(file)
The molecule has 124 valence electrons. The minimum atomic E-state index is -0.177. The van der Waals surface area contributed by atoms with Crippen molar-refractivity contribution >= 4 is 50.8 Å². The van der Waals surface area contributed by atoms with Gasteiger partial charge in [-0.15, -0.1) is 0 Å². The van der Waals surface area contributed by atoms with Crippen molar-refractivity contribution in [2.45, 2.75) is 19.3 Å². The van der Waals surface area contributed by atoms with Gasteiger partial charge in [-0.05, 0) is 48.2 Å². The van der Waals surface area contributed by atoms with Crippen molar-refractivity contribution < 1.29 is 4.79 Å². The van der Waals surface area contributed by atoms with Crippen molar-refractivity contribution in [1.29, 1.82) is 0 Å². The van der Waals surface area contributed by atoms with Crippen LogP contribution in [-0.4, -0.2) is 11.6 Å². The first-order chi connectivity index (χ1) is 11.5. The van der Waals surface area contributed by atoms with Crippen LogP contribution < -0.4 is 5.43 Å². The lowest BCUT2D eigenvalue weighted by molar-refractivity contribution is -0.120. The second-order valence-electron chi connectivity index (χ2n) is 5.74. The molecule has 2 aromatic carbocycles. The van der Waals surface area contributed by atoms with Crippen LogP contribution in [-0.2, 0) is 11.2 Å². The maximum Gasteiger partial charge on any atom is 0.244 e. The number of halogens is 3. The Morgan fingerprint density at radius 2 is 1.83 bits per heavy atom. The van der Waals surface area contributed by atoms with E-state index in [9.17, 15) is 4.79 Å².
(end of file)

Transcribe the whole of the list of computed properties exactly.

The molecule has 124 valence electrons. The minimum atomic E-state index is -0.177. The van der Waals surface area contributed by atoms with Crippen molar-refractivity contribution >= 4 is 50.8 Å². The van der Waals surface area contributed by atoms with Gasteiger partial charge in [-0.15, -0.1) is 0 Å². The van der Waals surface area contributed by atoms with Crippen molar-refractivity contribution in [2.45, 2.75) is 19.3 Å². The van der Waals surface area contributed by atoms with Gasteiger partial charge in [-0.05, 0) is 48.2 Å². The van der Waals surface area contributed by atoms with Crippen molar-refractivity contribution < 1.29 is 4.79 Å². The van der Waals surface area contributed by atoms with Crippen molar-refractivity contribution in [1.29, 1.82) is 0 Å². The van der Waals surface area contributed by atoms with Crippen LogP contribution in [-0.4, -0.2) is 11.6 Å². The first-order chi connectivity index (χ1) is 11.5. The van der Waals surface area contributed by atoms with Crippen LogP contribution < -0.4 is 5.43 Å². The lowest BCUT2D eigenvalue weighted by molar-refractivity contribution is -0.120. The second-order valence-electron chi connectivity index (χ2n) is 5.74. The molecule has 2 aromatic carbocycles. The van der Waals surface area contributed by atoms with Crippen LogP contribution in [-0.2, 0) is 11.2 Å². The maximum Gasteiger partial charge on any atom is 0.244 e. The number of halogens is 3. The Morgan fingerprint density at radius 2 is 1.83 bits per heavy atom. The van der Waals surface area contributed by atoms with E-state index in [9.17, 15) is 4.79 Å².